In a simple but important analysis, Mora and colleagues analyzed climate projections to identify when future warming will exceed the climate envelope of the past 150 years. They used multiple models (39) and seven climate variables (such as near-surface temperature and precipitation), to quantify global historical climate variability. They then used the future climate projections to identify when the future climate is expected to ‘depart’ from the historical envelope. In other words, in which future year should we expect a ‘cold’ year to be ‘hotter’ than any we’ve experienced over the past 1.5 centuries? The answer was surprisingly soon, 2047 (±14 years s.d.), for a ‘business-as-usual’ emissions scenario (RCP8.5). Furthermore, the ‘climate departure’ date is expected to occur soonest in the tropics and among low-income countries (due to low historical inter-annual variability in those regions). In addition to the ‘business-as-usual’ scenario, they did the same analysis for an emissions scenario that leads to stabilization of atmospheric carbon dioxide concentrations at 4.5 W/m2 by 2100 (RCP 4.5). The more optimistic scenario delays the date of climate departure by about 20 years (2069±18).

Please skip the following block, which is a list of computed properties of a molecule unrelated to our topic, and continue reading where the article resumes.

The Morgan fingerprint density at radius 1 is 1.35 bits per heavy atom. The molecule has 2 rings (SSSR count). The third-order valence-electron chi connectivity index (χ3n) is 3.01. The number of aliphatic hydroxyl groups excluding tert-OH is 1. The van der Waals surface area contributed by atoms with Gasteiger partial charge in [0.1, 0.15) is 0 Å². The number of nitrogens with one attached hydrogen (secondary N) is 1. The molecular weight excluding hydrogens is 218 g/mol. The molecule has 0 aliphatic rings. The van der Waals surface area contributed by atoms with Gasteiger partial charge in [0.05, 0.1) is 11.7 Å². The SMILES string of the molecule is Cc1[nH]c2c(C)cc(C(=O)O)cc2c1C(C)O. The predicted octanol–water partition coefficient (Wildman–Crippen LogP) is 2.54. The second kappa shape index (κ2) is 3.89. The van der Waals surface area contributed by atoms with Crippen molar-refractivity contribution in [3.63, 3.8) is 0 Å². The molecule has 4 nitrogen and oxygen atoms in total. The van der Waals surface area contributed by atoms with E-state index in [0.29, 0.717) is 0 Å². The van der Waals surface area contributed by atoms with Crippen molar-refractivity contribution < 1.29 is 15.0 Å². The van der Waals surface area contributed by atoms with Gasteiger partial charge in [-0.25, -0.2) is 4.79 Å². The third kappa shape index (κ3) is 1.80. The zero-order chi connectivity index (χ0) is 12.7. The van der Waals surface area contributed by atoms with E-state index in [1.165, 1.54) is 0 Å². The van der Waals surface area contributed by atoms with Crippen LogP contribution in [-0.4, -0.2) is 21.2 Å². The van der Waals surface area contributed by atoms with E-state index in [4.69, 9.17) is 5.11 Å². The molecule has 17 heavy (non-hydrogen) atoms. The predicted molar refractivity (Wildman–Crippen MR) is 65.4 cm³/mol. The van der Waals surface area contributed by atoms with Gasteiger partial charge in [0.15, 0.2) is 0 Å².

Mora, Camilo, Abby G. Frazier, Ryan J. Longman, Rachel S. Dacks, Maya M. Walton, Eric J. Tong, Joseph J. Sanchez, et al. 2013. “The Projected Timing of Climate Departure from Recent Variability.” Nature 502 (7470) (October 10): 183–187. doi:10.1038/nature12540.